It almost never makes sense to apply new regulations to industries that already are declining. We have made that mistake in recent decades, deregulating the voice business just before the voice business entered what some would call terminal decline.

It is possible that changes in demand already are at work to disrupt the leaders of the application market as well.



Teens Have Abandoned Facebook, as a "Most Often Used" App

Ignoring for the moment issues about privacy and content fairness and accuracy, there already are signs that web giants such as Facebook--facing mounting calls for antitrust action--already are losing favor.

A new study by Pew Research finds Generation Y (the generation after Millennials) already largely has abandoned Facebook. The most-often used app platforms among U.S. teenagers include Snapchat, YouTube and Instagram.


Over the last three years, teen social media preferences have changed dramatically.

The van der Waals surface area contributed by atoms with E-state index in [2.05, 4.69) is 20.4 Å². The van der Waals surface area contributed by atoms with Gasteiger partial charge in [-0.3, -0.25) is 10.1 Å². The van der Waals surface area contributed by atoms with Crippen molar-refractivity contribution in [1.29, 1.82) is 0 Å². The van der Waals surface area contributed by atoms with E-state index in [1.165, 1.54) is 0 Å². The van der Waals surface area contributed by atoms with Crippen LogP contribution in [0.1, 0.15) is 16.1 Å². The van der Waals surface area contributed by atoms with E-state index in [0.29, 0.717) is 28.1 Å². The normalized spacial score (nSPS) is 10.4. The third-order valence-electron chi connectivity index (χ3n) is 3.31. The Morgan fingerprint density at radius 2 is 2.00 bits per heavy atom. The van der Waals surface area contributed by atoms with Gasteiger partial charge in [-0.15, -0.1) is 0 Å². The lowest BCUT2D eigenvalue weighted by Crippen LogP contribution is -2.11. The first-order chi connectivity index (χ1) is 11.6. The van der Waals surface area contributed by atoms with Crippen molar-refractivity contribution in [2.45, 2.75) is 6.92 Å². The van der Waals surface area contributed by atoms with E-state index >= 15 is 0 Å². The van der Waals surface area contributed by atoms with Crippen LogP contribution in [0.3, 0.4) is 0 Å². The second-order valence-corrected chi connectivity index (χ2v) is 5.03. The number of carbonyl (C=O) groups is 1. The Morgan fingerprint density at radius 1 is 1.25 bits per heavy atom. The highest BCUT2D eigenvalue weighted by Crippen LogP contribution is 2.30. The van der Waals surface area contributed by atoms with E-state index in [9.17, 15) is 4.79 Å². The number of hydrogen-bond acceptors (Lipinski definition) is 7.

In the Center’s 2014-2015 survey of teen social media use, 71 percent of teens reported being Facebook users. Some 52 percent of teens said they used Instagram, while 41 percent reported using Snapchat.

That clearly has changed. Facebook usage dropped 20 percentage points. More significantly, Facebook is “most often used” by just 10 percent of teens.

Such rapid changes in app preferences are one reason hasty antitrust action might best be avoided. In fast-changing markets, it arguably does not make sense to apply antitrust to businesses that already are being supplanted by rivals.

What Ails Telstra Will Ail Many Others

One should not pin too much meaning on a single quarter’s results, but Telstra has had a rough time over the last couple of years, losing half its equity value since 2015.

The most-recent quarter had Telstra getting a downgrade on its bond rating, mobile average revenue per user dipped nearly three percent in six months, and ability to cover its dividend is seen as in doubt.

It is not that Telstra is failing to gain accounts; it is doing so. But the revenue contributed by new accounts does not compensate for lower ARPU across the board.


In some ways, Telstra made a choice similar to those made by U.S. telco Rochester Telephone back in 1995, when the firm divested its telco monopoly in exchange for freedom to enter unregulated businesses, especially long distance.

At the time, long distance was viewed as a high-growth, higher-margin business. Of course, both the local telephone business and then usage of long-distance services, along with long distance ARPU, reached a peak between 2000 and 2002.